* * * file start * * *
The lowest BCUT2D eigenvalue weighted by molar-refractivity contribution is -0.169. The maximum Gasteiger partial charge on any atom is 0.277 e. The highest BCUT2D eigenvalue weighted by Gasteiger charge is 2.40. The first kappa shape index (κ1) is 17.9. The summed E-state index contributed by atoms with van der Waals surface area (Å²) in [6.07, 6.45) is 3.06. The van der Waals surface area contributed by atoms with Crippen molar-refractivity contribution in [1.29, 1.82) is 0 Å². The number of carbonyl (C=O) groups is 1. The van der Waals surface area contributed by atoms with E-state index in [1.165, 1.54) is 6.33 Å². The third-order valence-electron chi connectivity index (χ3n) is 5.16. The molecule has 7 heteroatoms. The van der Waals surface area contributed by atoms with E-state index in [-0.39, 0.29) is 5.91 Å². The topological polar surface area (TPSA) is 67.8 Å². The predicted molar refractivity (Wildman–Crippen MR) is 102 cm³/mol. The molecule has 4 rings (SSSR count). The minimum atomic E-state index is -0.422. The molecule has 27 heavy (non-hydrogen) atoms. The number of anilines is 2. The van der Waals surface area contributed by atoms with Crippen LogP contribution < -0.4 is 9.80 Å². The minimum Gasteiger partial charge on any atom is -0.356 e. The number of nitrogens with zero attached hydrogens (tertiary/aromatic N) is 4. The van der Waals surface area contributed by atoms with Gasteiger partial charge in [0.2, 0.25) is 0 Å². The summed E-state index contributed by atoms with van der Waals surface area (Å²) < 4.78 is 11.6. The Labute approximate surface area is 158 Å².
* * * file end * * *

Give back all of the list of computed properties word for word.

The lowest BCUT2D eigenvalue weighted by molar-refractivity contribution is -0.169. The maximum Gasteiger partial charge on any atom is 0.277 e. The highest BCUT2D eigenvalue weighted by Gasteiger charge is 2.40. The first kappa shape index (κ1) is 17.9. The summed E-state index contributed by atoms with van der Waals surface area (Å²) in [6.07, 6.45) is 3.06. The van der Waals surface area contributed by atoms with Crippen molar-refractivity contribution in [1.29, 1.82) is 0 Å². The number of carbonyl (C=O) groups is 1. The van der Waals surface area contributed by atoms with E-state index in [1.165, 1.54) is 6.33 Å². The third-order valence-electron chi connectivity index (χ3n) is 5.16. The molecule has 7 heteroatoms. The van der Waals surface area contributed by atoms with E-state index in [-0.39, 0.29) is 5.91 Å². The topological polar surface area (TPSA) is 67.8 Å². The predicted molar refractivity (Wildman–Crippen MR) is 102 cm³/mol. The molecule has 4 rings (SSSR count). The minimum atomic E-state index is -0.422. The molecule has 27 heavy (non-hydrogen) atoms. The number of anilines is 2. The van der Waals surface area contributed by atoms with Crippen LogP contribution < -0.4 is 9.80 Å². The minimum Gasteiger partial charge on any atom is -0.356 e. The number of nitrogens with zero attached hydrogens (tertiary/aromatic N) is 4. The van der Waals surface area contributed by atoms with Gasteiger partial charge in [0.2, 0.25) is 0 Å². The summed E-state index contributed by atoms with van der Waals surface area (Å²) < 4.78 is 11.6. The Labute approximate surface area is 158 Å².